13 June 2014

+JMJ+

Early Edition: Championship Game

It's always someone's idea of a slow news day

Since the Children's Programme "Fake" Band Smackdown, currently on Round 2, is more than filling this month's musical quota, I thought I'd pause my equally melodic series on Rob Sheffield's Talking to Girls about Duran Duran and resume blogging about Early Edition for a while.

They were bound to reach the Sport pages eventually

The big news in today's paper is that a teenage boy's heart nearly gives out during a high school basketball game. No one is happy about this . . . but is it any of a stranger's business?

Later, we learn that the boy has known for some time about his heart condition--the same one that led to his father's early death--and has decided to keep playing basketball anyway. Saving him is different from preventing a bank robbery from turning deadly or looking after a careless little girl injured in a hit-and-run. He has reached the age of reason and is free to choose the good--which he defines as doing what it takes to get into professional sports, that he might lift himself and his beloved younger brother out of poverty. Yes, there are risks, but he'll take his chances. Shouldn't the rest of us just mind our own business? 

This is the most character-driven Early Edition episode so far . . . which means that Gary Hobson and his magic newspaper have to take a backseat to the real players in this drama: the people who have long been in the boy's life and who will remain in it after Gary has to move on. And that's the best thing about it.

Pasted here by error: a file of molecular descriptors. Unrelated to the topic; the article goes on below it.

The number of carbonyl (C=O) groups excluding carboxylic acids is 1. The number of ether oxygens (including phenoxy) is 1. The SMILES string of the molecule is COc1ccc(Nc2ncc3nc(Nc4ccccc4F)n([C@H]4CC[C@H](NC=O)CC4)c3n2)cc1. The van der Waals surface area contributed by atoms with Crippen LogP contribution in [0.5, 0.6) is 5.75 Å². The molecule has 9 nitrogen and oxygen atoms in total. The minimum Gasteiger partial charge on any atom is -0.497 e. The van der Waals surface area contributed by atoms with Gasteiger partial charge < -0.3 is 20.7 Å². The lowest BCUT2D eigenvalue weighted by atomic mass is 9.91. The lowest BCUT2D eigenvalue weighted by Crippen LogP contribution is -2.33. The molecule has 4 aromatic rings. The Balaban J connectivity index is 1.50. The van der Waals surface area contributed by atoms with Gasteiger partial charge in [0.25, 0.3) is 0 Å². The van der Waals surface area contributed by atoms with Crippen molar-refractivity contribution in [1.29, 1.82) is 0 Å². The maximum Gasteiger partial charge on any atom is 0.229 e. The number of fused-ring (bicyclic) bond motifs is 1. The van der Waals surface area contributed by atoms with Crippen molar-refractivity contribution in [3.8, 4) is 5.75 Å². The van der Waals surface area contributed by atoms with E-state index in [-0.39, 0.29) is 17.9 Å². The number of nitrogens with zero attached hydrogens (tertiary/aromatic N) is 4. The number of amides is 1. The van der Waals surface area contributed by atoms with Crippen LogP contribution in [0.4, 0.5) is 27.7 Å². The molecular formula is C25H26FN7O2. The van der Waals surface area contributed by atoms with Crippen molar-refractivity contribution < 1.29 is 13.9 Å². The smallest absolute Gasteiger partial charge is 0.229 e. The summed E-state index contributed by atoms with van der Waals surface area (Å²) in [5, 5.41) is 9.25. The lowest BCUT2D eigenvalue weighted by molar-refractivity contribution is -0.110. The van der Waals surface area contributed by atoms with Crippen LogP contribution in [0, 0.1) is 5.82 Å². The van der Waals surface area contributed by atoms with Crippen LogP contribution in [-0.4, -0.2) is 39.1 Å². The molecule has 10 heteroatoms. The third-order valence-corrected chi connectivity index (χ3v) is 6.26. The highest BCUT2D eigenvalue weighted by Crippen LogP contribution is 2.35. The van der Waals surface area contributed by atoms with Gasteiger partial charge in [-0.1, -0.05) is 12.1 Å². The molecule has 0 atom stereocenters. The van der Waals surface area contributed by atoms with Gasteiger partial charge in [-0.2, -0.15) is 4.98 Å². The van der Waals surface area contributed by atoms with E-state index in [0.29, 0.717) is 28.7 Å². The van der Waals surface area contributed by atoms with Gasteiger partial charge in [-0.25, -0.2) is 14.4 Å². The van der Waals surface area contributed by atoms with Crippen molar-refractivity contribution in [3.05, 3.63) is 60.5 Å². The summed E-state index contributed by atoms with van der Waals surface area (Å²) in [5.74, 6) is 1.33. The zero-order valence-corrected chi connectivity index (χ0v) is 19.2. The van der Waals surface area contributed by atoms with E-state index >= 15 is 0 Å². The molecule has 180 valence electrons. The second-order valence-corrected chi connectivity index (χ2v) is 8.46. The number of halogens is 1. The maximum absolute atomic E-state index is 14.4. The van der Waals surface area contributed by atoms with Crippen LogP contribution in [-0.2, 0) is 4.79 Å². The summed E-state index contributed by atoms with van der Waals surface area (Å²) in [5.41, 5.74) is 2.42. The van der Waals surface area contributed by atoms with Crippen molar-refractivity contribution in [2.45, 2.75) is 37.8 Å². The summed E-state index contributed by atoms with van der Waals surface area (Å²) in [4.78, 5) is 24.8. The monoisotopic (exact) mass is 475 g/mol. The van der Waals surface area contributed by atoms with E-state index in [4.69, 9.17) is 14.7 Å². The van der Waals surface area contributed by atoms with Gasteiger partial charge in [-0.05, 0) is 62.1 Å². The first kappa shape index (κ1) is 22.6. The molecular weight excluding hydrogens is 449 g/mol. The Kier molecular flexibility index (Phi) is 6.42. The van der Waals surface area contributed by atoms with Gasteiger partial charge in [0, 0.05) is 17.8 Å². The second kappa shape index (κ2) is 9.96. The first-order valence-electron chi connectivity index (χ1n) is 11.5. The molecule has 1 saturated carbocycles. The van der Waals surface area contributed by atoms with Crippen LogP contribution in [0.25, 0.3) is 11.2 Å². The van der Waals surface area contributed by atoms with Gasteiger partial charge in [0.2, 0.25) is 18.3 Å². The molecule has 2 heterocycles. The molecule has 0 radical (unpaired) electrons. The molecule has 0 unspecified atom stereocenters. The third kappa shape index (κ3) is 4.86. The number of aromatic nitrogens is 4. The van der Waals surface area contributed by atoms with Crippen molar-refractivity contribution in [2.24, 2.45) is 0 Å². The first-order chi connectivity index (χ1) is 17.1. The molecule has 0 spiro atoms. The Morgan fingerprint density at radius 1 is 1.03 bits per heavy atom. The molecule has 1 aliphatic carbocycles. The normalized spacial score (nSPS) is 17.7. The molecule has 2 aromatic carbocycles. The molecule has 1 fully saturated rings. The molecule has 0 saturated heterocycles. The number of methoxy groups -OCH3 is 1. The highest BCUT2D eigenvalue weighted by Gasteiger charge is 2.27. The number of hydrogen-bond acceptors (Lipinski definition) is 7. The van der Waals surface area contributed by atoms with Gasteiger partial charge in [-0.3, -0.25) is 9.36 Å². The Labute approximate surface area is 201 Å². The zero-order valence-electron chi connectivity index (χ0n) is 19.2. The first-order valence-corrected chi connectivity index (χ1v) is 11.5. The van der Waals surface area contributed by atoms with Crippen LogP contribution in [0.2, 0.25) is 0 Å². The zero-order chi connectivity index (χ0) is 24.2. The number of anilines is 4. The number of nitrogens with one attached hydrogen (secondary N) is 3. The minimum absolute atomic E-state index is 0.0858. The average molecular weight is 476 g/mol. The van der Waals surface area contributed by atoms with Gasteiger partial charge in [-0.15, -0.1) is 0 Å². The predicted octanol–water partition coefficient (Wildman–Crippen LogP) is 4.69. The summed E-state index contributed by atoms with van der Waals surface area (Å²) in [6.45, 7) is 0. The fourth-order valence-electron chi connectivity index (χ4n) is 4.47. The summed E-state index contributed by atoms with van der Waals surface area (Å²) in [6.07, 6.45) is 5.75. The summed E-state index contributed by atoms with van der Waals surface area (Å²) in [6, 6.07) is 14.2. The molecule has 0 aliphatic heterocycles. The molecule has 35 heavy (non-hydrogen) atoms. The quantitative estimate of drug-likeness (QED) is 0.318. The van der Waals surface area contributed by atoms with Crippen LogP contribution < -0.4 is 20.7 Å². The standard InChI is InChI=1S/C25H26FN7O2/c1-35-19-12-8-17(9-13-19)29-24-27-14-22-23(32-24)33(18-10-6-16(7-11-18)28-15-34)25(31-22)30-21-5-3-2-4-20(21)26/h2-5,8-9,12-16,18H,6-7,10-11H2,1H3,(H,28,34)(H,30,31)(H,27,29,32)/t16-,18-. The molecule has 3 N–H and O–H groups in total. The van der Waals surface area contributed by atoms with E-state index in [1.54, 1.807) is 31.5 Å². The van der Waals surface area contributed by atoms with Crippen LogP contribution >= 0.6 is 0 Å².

Too many episodes like this would hurt the concept of the show too much, but one in a bunch can keep the formula feeling fresh.
 

Your Turn to Be the Hero: Is there ever a point at which we should stop trying to change another person's mind?

2 comments:

Brandon said...

I had difficulty getting into this one; although some of the character moments were pretty good.

On the question, I think so. I actually think (for Platonic reasons!) we are usually too eager to try to persuade people. We should help them in the right direction -- but it's truth, goodness, beauty that needs to be doing the work; we shouldn't be trying to force it. (Easier said than done!) Of course, it's a harder question when dealing with a life and death matter, as in this episode -- but even here, it was actually pretty important that the young man come to see a solution in his own way, and on his own terms. I found it interesting that Gary is relatively hands-off -- obviously he does get thoroughly involved, but what he does right is give the kid room to see the matter for himself.

Enbrethiliel said...

+JMJ+

I remember those Platonic reasons! ;-)

After reading your comment, Brandon, I could suddenly see this plot as Platonic dialogue: "The Michael"! =D It would be interesting to see how a talented writer with a good foundation in philosophy would rewrite this with Socrates instead of Gary, and with the intent to clarify the true, the good and the beautiful rather than to persuade.